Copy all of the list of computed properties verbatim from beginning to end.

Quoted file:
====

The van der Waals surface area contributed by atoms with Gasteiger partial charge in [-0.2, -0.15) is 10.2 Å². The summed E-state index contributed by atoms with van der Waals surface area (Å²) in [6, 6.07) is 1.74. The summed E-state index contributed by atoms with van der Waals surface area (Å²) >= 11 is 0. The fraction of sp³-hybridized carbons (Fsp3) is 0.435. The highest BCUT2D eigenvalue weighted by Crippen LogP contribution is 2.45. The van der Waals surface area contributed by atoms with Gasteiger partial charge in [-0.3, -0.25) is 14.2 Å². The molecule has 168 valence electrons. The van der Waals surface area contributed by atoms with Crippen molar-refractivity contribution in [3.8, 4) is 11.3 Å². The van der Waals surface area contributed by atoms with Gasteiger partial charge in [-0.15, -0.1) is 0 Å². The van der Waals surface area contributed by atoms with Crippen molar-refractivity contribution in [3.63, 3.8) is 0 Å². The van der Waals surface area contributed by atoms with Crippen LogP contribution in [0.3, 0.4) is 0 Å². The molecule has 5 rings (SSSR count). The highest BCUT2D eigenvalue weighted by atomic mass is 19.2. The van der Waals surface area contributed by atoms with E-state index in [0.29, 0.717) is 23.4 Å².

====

The van der Waals surface area contributed by atoms with Gasteiger partial charge in [-0.2, -0.15) is 10.2 Å². The summed E-state index contributed by atoms with van der Waals surface area (Å²) in [6, 6.07) is 1.74. The summed E-state index contributed by atoms with van der Waals surface area (Å²) >= 11 is 0. The fraction of sp³-hybridized carbons (Fsp3) is 0.435. The highest BCUT2D eigenvalue weighted by Crippen LogP contribution is 2.45. The van der Waals surface area contributed by atoms with Gasteiger partial charge in [-0.3, -0.25) is 14.2 Å². The molecule has 168 valence electrons. The van der Waals surface area contributed by atoms with Crippen molar-refractivity contribution in [3.8, 4) is 11.3 Å². The van der Waals surface area contributed by atoms with Gasteiger partial charge in [-0.15, -0.1) is 0 Å². The van der Waals surface area contributed by atoms with Crippen molar-refractivity contribution in [3.63, 3.8) is 0 Å². The van der Waals surface area contributed by atoms with Crippen LogP contribution in [0.3, 0.4) is 0 Å². The molecule has 5 rings (SSSR count). The highest BCUT2D eigenvalue weighted by atomic mass is 19.2. The van der Waals surface area contributed by atoms with E-state index in [0.29, 0.717) is 23.4 Å².